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Alexander Local Schools to Receive Less State Funding

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The Alexander Local School District will receive less state funding in the next two fiscal years than what it received from the state in fiscal year 2009.

This, according to Aaron Schirm, Treasurer and CFO of the Alexander School Board, who at Thursday night’s meeting presented an updated five-year budget forecast and described revenues for the next two years as “flat.”

Schirm said the school district has been “flat funded” since fiscal year 2009, and that no increase in revenue funding from the state would be forthcoming. He added that when legislators in Columbus pass a new two-year budget next month the district will remain on a “guarantee” that will amount to roughly $1.35 million or 14 percent of the district’s budget.

Schirm said that student enrollment in the district is down — there are 140 fewer students than there were in 2009. He added that under the new funding formula, an additional 200 students would be needed in order to see any funds come to the district.

“We’re doing everything we’ve been doing on the same money from six years ago,” said Supt. Lindy Douglas.

The state formula for school district funding considers property values in the district and student enrollment as factors in determining funding levels. Because of both fewer students and district property taxes that are as low as what’s allowed by law, state assistance funding will not be increased.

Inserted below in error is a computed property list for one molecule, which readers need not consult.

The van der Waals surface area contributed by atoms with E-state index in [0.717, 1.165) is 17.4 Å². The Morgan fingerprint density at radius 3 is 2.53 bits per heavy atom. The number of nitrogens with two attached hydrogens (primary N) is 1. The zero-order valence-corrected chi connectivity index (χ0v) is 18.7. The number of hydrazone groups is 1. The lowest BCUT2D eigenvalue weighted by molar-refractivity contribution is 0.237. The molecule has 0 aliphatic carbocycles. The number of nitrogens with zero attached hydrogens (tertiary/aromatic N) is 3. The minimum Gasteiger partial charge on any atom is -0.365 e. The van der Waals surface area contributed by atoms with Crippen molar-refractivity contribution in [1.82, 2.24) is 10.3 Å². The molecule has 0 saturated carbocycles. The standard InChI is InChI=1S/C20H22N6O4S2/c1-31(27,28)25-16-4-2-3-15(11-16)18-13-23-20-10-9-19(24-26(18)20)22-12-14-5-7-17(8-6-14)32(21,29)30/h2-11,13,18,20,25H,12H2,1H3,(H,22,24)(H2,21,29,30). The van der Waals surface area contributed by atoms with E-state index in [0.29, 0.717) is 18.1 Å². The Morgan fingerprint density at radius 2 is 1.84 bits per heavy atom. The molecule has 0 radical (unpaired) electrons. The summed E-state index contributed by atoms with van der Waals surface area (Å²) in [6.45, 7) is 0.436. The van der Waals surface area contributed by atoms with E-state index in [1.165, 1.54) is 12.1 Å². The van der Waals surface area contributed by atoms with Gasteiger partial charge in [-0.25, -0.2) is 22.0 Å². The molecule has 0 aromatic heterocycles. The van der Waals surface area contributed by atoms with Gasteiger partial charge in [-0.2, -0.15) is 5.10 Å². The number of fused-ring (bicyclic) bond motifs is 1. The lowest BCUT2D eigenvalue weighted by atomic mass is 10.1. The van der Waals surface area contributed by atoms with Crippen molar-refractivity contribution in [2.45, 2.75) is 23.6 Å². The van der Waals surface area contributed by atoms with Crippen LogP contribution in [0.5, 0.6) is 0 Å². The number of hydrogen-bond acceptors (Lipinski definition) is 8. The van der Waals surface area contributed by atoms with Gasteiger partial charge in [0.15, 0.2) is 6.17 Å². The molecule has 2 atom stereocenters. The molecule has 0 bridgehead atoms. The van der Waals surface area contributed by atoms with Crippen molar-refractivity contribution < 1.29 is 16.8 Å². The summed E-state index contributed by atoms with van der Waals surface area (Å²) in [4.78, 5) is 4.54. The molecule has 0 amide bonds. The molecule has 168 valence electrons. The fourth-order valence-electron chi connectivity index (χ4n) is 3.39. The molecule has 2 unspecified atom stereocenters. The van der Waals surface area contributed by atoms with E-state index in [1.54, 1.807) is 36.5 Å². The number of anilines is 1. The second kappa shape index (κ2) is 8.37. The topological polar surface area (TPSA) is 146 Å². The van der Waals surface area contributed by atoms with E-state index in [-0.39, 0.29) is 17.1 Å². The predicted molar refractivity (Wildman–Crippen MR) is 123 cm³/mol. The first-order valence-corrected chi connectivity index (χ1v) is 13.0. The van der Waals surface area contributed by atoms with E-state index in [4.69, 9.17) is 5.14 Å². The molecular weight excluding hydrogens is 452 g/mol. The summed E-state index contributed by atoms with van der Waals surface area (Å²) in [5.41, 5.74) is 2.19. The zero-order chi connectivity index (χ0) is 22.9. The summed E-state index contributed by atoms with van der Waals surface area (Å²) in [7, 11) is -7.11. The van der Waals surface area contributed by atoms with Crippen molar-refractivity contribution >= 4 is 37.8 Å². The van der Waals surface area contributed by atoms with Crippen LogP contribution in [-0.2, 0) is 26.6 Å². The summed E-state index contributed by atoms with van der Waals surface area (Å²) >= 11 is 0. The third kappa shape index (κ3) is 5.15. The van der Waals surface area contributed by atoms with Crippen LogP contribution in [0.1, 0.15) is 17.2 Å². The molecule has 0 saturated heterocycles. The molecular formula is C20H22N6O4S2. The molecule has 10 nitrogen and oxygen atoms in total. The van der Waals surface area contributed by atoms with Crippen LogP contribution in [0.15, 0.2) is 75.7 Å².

“We’re not taxing ourselves as much as the state thinks we should be,” Board President Fred Davis said. “We have the challenge of both staying current and being good stewards of the taxpayers’ money.”

Schirm said enrollment projections are done by looking at census data for birth rates in the district and then compared to subsequent enrollments in kindergarten five years after those births. These figures allow for the projection of future student enrollments, which determine state funds.

Schirm commended the board for its long-range planning instead of making as needed cuts, for not making extravagant purchases, and for finding ways to save money wherever possible. Board Vice President Mike Chapman agreed, saying efficiency upgrades to the heating and cooling of district buildings had saved the district money.

Members of the public asked about the impact of the planned wellness center and whether the expense of the project had been factored into these numbers.

Schirm said that the board has allocated $500,000 for the project, with the rest of the funds expected to come from either donations or through revenue generated by a facility sharing arrangement with Holzer Health Systems.

“The cost of the facility is a one-time capital expense,” said Schirm. “It’s not a regular expense in our five-year estimates.” He also said that the new facility would allow the district to eliminate some existing expenditures for things like portable toilets.

When complete, the school district will be responsible for the maintenance of the entire facility, including the part occupied by Holzer, although cleaning and other staffing will all be done by Holzer.

“Holzer will be entirely self-sufficient,” said Douglas.

Hocking Valley Bank asked the board to consider allowing it to purchase naming rights for the new gymnasium. The board voted 5-0 in favor of consideration.